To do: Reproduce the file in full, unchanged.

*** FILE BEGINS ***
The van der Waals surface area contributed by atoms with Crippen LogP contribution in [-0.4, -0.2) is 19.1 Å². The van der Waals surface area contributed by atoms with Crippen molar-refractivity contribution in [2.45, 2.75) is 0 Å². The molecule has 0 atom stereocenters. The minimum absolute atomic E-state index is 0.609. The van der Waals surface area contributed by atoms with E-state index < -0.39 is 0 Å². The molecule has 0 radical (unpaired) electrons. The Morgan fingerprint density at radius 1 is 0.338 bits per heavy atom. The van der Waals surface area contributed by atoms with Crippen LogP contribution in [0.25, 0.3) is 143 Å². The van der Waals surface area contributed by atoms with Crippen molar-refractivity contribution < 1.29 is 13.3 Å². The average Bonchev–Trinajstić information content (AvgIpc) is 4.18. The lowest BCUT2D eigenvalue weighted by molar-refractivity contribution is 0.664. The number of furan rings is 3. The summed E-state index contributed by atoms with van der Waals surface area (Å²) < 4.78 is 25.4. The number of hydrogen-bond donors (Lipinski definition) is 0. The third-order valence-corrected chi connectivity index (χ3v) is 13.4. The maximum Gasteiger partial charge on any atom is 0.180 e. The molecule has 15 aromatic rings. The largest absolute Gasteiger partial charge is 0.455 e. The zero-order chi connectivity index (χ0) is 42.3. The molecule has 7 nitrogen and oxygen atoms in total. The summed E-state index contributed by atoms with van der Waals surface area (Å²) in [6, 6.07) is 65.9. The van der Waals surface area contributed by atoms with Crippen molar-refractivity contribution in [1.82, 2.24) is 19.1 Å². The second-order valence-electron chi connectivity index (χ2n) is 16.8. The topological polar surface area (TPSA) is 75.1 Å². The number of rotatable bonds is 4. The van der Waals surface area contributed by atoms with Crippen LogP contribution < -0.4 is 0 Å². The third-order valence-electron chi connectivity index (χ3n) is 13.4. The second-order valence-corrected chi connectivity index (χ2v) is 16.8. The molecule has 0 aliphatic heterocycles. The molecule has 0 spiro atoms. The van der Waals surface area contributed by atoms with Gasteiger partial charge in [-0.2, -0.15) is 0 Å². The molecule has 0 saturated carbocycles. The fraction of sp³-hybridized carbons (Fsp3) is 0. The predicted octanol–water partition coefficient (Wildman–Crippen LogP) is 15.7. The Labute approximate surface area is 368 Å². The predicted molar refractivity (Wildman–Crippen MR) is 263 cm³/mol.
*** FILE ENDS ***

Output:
The van der Waals surface area contributed by atoms with Crippen LogP contribution in [-0.4, -0.2) is 19.1 Å². The van der Waals surface area contributed by atoms with Crippen molar-refractivity contribution in [2.45, 2.75) is 0 Å². The molecule has 0 atom stereocenters. The minimum absolute atomic E-state index is 0.609. The van der Waals surface area contributed by atoms with E-state index < -0.39 is 0 Å². The molecule has 0 radical (unpaired) electrons. The Morgan fingerprint density at radius 1 is 0.338 bits per heavy atom. The van der Waals surface area contributed by atoms with Crippen LogP contribution in [0.25, 0.3) is 143 Å². The van der Waals surface area contributed by atoms with Crippen molar-refractivity contribution < 1.29 is 13.3 Å². The average Bonchev–Trinajstić information content (AvgIpc) is 4.18. The lowest BCUT2D eigenvalue weighted by molar-refractivity contribution is 0.664. The number of furan rings is 3. The summed E-state index contributed by atoms with van der Waals surface area (Å²) < 4.78 is 25.4. The number of hydrogen-bond donors (Lipinski definition) is 0. The third-order valence-corrected chi connectivity index (χ3v) is 13.4. The maximum Gasteiger partial charge on any atom is 0.180 e. The molecule has 15 aromatic rings. The largest absolute Gasteiger partial charge is 0.455 e. The zero-order chi connectivity index (χ0) is 42.3. The molecule has 7 nitrogen and oxygen atoms in total. The summed E-state index contributed by atoms with van der Waals surface area (Å²) in [6, 6.07) is 65.9. The van der Waals surface area contributed by atoms with Crippen molar-refractivity contribution in [1.82, 2.24) is 19.1 Å². The second-order valence-electron chi connectivity index (χ2n) is 16.8. The topological polar surface area (TPSA) is 75.1 Å². The number of rotatable bonds is 4. The van der Waals surface area contributed by atoms with Crippen LogP contribution < -0.4 is 0 Å². The third-order valence-electron chi connectivity index (χ3n) is 13.4. The second-order valence-corrected chi connectivity index (χ2v) is 16.8. The molecule has 0 aliphatic heterocycles. The molecule has 0 spiro atoms. The van der Waals surface area contributed by atoms with Gasteiger partial charge in [-0.2, -0.15) is 0 Å². The molecule has 0 saturated carbocycles. The fraction of sp³-hybridized carbons (Fsp3) is 0. The predicted octanol–water partition coefficient (Wildman–Crippen LogP) is 15.7. The Labute approximate surface area is 368 Å². The predicted molar refractivity (Wildman–Crippen MR) is 263 cm³/mol.